CHARLESTON -- State Attorney General Darrell McGraw and the Legislature are on the same page when it comes to how to spend part of a $22.5 million settlement with Eli Lilly & Co.
Two years after a bill was passed that required McGraw to notify lawmakers and Gov. Joe Manchin of any legal action that could result in more than $250,000, the House of Delegates unanimously approved legislation Tuesday that would put almost $15 million from a 2009 settlement in a behavioral mental health services fund.
Some lawmakers had criticized McGraw in the past for appropriating settlement funds. His doing so has also resulted in a pair of confrontations with the federal Medicaid agency.
"Government agencies and their officials require more notice of these actions and time to respond to them and the Legislature requires more timely information regarding these actions, all in order to protect the public interest," the bill said.
Gov. Joe Manchin can now sign the bill to create the fund, which will receive $14,750,000 from McGraw's settlement with Eli Lilly & Co., maker of the antipsychotic drug Zyprexa. The creation of the fund was a part of the settlement.
The rest of the settlement gave $6,750,000 to private attorneys hired by McGraw to pursue the case and $1 million to McGraw's Consumer Protection Fund. The settlement was reached in July.
Legislators and McGraw have disagreed over his past spending of settlement dollars, prompting the passage of the bill.
Twice, the federal Centers for Medicare and Medicaid Services, which supplies the bulk of every dollar the State spends on Medicaid, has notified the state's Department of Health and Human Resources that it will be withholding Medicaid funds because it does not believe it was given what it was owed from two of McGraw's lawsuit settlements.
A $2.7 million withhold, currently being appealed after being reduced from $4.1 million, results from the $10 million agreement with Purdue Pharma, reached in 2004 over the company's painkiller OxyContin.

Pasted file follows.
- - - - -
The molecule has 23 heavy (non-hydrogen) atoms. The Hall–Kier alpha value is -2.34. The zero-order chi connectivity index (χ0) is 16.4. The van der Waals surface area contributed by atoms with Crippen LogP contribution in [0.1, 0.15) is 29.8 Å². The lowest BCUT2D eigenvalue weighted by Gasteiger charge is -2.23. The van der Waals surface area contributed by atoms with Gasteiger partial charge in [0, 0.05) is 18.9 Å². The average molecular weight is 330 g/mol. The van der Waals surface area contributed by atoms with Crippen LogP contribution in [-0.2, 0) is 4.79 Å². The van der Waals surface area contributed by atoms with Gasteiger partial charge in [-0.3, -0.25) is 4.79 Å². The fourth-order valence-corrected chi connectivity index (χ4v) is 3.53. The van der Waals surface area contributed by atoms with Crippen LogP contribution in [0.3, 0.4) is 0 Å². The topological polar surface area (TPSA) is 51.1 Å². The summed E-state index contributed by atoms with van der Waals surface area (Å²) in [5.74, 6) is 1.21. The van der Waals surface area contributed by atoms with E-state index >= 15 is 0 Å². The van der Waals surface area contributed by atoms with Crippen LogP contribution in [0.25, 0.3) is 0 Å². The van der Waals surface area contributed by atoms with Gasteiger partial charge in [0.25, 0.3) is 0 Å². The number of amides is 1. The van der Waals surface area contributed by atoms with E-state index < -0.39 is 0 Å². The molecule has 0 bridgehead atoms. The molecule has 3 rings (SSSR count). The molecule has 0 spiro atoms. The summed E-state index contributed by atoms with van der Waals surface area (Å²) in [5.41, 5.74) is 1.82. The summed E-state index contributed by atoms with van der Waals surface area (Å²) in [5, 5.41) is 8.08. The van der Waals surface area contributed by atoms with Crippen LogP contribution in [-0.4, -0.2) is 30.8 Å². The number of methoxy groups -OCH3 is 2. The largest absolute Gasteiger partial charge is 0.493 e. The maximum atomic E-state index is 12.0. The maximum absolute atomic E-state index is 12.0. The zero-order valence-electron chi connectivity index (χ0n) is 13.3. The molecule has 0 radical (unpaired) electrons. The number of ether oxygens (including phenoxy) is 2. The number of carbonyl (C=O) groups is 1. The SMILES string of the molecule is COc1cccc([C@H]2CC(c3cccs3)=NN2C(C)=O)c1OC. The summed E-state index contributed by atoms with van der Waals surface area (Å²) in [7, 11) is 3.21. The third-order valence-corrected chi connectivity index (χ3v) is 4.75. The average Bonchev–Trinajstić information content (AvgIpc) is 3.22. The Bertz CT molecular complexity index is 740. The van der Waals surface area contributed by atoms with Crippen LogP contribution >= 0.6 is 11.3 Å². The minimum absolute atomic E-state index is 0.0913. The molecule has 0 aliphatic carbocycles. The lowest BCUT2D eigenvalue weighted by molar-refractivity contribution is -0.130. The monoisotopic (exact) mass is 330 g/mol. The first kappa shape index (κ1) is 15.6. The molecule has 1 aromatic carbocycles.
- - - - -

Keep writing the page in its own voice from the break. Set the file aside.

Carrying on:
Another $446,607 withhold, verified this year by a federal judge, stems from a settlement with Dey, Inc., which McGraw's office claimed inflated the prices of the prescription drugs it manufactured, thereby defrauding the state's Medicaid program.
The Purdue Pharma settlement was intentionally structured in a way that prevented the Legislature from receiving any funds. The listed plaintiff state agencies received either a small amount or none of the settlement.
Sen. Jesse Guills, R-Greenbrier, a member of the Senate Finance Committee asked McGraw in a Jan. 2008 meeting who would be responsible for paying the federal government back.
"If we lose this contest, who will pay the $4.1 million?" Guills asked.
"The burden is back on the Legislature," McGraw replied.
Guills also asked where that money would come from.
"Perhaps sharper pencils than mine can find 0.005 percent of that money," McGraw said, referring to $2 billion figure he's secured in settlements since becoming attorney general.
McGraw said his office had three options when reaching the OxyContin settlement.
"We could take the money agreeable to the judge and the drug company," he said. "We could've turned it over to the DHHR, and the money would have gone back to the federal government. Bye-bye.
"Or we could've given it to the Legislature, which would have been obliged to give it to the DHHR. Bye-bye."
Years ago, McGraw had another dicey encounter with lawmakers when he met with the House Budget Committee. Del. John Doyle, D-Jefferson, criticized McGraw's actions.
"The minute your office or any office gets money for the State of West Virginia, that money is instantly the property of the taxpayers of West Virginia," Doyle said.
"Therefore, the Legislature must decide how it is spent."